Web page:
them available on line. That was an early contribution by STV to dual-delivery
PSB just as
activity saw STV launch a new video site in July 2008 with a world renowned IT
partner. Our website has seen growth of c 400% measured by visitor numbers over
the past year. We now reach some 0.75m unique visitors every month, and this
number is continuing to grow in line with our expectations. Our aim is the
creation and distribution of rich digital content to migrate viewers to new
platforms, and to maintain and strengthen the connection with our audiences and
advertisers in a digital
during early summer 2009 we will launch four city sites covering
we have forged ahead with our strategy to create a relevant broadcast schedule,
staying with the
STV and news
· We believe regional news for
· Regional news from STV has shown a
rising share over the past three years (dating from the launch of
technology-enabled localised services). We deliver plurality alongside the
· STV is committed to ensuring relevant
news and local coverage to Scottish viewers, including those who are migrating
to new platforms. In the age of media convergence, it is a commercial
imperative for PSB broadcasters to follow the migration of viewers to new platforms,
both to enhance the viewer experience with programme related web-support
material, and to provide that increasingly localised focus which an interactive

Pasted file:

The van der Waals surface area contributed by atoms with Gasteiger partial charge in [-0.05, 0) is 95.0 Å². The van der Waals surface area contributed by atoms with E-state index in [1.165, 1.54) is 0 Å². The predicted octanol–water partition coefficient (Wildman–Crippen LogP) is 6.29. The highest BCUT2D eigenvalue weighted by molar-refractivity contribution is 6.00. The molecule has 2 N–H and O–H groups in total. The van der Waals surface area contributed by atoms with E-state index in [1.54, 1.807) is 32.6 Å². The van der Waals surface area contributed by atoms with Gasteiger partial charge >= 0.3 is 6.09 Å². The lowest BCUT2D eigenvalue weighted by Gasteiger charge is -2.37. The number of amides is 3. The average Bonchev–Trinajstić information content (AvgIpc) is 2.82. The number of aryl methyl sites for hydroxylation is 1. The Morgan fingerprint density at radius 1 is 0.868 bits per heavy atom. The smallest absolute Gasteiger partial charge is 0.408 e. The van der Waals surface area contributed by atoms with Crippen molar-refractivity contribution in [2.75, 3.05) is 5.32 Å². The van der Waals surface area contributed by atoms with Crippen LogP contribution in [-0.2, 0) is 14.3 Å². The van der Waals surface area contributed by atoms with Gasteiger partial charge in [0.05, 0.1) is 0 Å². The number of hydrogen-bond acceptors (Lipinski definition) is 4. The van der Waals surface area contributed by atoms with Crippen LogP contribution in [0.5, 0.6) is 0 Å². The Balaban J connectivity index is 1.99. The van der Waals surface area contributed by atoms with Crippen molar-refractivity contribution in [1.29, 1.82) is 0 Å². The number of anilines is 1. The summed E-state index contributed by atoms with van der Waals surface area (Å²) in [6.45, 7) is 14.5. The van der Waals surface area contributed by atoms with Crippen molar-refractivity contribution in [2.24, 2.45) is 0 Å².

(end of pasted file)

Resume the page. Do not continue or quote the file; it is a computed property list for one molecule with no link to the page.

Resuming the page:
digital offering can provide. The provision of localised multi-platform
services is a natural progression for STV, and is a huge opportunity with the
· With the further financial pressures of the economic downturn, the news provision which STV can offer will inevitably have to be reduced to counter the downturn unless there is intervention in the form of direct funding.
· STV does not want to take this step of reducing its news offering, and is highlighting with urgency the need for direct funding. STV spends £7m per annum on its regional news.
§ STV recognises the moves towards
direct funding as a necessity to protect plurality, and to provide news and
local richness. STV welcomes updates from the European Commission who are
currently consulting on new Guidelines for the Application of State Aid Rules
to Public Service
§ STV recognises the drive towards
contestable funding for regional news and the move towards